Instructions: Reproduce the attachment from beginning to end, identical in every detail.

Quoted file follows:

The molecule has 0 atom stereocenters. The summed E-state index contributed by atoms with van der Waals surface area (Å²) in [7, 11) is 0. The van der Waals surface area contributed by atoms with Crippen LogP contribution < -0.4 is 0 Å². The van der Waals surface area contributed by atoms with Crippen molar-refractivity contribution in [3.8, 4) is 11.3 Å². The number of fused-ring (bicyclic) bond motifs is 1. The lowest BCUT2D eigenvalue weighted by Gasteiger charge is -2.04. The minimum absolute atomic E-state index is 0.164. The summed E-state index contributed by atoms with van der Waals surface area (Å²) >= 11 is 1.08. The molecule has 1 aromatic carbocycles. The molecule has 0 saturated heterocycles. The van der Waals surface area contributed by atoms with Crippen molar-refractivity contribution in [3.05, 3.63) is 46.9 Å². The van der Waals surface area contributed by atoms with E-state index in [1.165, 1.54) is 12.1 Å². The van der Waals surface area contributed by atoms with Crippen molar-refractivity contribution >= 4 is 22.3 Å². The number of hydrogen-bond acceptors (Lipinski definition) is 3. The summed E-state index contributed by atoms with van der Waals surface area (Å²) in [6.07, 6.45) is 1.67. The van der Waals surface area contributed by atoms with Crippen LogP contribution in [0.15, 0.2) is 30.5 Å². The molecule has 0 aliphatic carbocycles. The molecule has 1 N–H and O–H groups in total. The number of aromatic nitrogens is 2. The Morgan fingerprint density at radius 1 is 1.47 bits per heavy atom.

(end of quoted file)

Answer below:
The molecule has 0 atom stereocenters. The summed E-state index contributed by atoms with van der Waals surface area (Å²) in [7, 11) is 0. The van der Waals surface area contributed by atoms with Crippen LogP contribution < -0.4 is 0 Å². The van der Waals surface area contributed by atoms with Crippen molar-refractivity contribution in [3.8, 4) is 11.3 Å². The number of fused-ring (bicyclic) bond motifs is 1. The lowest BCUT2D eigenvalue weighted by Gasteiger charge is -2.04. The minimum absolute atomic E-state index is 0.164. The summed E-state index contributed by atoms with van der Waals surface area (Å²) >= 11 is 1.08. The molecule has 1 aromatic carbocycles. The molecule has 0 saturated heterocycles. The van der Waals surface area contributed by atoms with Crippen molar-refractivity contribution in [3.05, 3.63) is 46.9 Å². The van der Waals surface area contributed by atoms with E-state index in [1.165, 1.54) is 12.1 Å². The van der Waals surface area contributed by atoms with Crippen molar-refractivity contribution >= 4 is 22.3 Å². The number of hydrogen-bond acceptors (Lipinski definition) is 3. The summed E-state index contributed by atoms with van der Waals surface area (Å²) in [6.07, 6.45) is 1.67. The van der Waals surface area contributed by atoms with Crippen LogP contribution in [0.15, 0.2) is 30.5 Å². The molecule has 0 aliphatic carbocycles. The molecule has 1 N–H and O–H groups in total. The number of aromatic nitrogens is 2. The Morgan fingerprint density at radius 1 is 1.47 bits per heavy atom.